This morning we judged H.B. 990 to be the most important bill of the 2014 legislative session. Now we’re predicting it will be be one of the hottest issues of the governor’s race.
State Sen. Jason Carter, the Democrat challenging Nathan Deal’s re-election bid, this afternoon blistered the governor for his “amazing” acquiescence to a House GOP plan to strip the executive branch of its power to expand Medicaid in Georgia.
“To me, it is more evidence that he’s doing everything he can in refusing the responsibility of leadership,” Carter said. “It’s an unbelievable example of him passing the buck.”
H.B. 990 is sponsored by Speaker pro tem Jan Jones, R-Milton; Speaker David Ralston, R-Blue Ridge; Majority Leader Larry O’Neal, R-Bonaire; and the governor’s floor leader, Chad Nimmer, R-Blackshear.
At a noon press conference on the aftermath of the latest winter storm, just before he departed for a helicopter tour of Augusta, I asked the governor if he supported the bill.
“I’m fine with that, yeah,” Deal replied.
H.B. 990 would require legislative approval to expand Medicaid rolls by 600,000 or so – which once was a required portion of the Affordable Care Act, and now is only a polite offer. The feds would finance all of the health care costs for the first three years and cover 90 percent of the costs thereafter.
Deal has said he doesn’t trust the federal government to keep up its end of the bargain, and has steadfastly refused the cash. But other governors have cut deals with the White House on the use of the billions of dollars made available.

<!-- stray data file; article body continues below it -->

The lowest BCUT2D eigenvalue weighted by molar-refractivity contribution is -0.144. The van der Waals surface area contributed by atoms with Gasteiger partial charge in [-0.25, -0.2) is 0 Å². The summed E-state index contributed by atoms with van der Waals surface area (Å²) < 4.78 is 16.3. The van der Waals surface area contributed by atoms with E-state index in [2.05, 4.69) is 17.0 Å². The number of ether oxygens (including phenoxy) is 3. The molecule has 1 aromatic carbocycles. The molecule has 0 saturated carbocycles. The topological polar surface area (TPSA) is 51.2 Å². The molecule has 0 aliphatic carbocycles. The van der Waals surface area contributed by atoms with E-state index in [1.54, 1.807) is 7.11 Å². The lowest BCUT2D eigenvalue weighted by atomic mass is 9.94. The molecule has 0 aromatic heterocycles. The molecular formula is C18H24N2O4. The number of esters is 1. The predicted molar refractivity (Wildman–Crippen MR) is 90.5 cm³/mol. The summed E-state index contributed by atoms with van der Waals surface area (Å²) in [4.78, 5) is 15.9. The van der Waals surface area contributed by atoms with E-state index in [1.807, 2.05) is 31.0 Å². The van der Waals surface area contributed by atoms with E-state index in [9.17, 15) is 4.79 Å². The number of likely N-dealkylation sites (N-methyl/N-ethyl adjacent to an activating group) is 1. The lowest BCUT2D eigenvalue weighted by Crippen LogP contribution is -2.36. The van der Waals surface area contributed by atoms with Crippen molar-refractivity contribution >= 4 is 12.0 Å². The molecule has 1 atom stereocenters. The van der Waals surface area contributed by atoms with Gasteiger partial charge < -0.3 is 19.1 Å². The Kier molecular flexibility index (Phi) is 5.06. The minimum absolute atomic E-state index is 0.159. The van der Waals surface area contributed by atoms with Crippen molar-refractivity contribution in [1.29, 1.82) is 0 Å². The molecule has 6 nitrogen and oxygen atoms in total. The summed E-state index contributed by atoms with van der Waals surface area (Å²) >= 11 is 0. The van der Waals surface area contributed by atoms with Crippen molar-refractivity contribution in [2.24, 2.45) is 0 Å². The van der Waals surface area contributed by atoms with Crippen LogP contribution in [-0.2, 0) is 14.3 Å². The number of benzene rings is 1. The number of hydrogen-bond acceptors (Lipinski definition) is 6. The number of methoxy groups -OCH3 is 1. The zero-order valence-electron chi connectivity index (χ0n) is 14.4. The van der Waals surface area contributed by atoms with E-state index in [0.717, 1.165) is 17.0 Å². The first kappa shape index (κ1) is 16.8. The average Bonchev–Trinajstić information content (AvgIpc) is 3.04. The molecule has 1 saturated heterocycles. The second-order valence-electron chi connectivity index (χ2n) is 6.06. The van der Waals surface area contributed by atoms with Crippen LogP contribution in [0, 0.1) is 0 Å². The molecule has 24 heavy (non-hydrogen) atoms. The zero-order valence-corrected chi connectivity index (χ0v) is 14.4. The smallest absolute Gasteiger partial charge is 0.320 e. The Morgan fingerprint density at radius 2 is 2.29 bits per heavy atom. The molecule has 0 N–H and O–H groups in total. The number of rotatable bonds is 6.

Carter, preparing the first well-financed Democratic assault on a sitting Republican governor, has indicated his willingness to go this route. Which H.B. 990 would prevent – should Carter beat Deal in November.
In a telephone interview, the grandson of the former president pointed out that the new bill surfaced on the same day that the 25-bed Lower Oconee Community Hospital in Wheeler County closed its doors. The private hospital laid off “some” of its 100 employees, at least temporarily, according to 13WMAZ in Macon. More hospitals in rural Georgia are expected to follow suit.
This is one of the ironies of Obamacare. Because it was designed with an expansion of Medicaid in mind, federal funding to hospitals that treat the indigent has been trimmed – and has not been replaced. Lower Oconee is one of many hospitals caught in the economic pinch.
Carter accused the governor of trying to escape blame for the squeeze that Georgia hospitals are feeling – by handing the decision off to the Legislature. “[The bill] is just focused on the political question that’s on the governor’s desk,” the Atlanta senator said. “You’ve got jobs at stake, and you got the governor saying he doesn’t want the responsibility.”
The state senator portrayed H.B. 990 as part of a pattern shown by Deal – whose campaign last week began an effort to point parents to local school boards on the matter of teacher pay raises.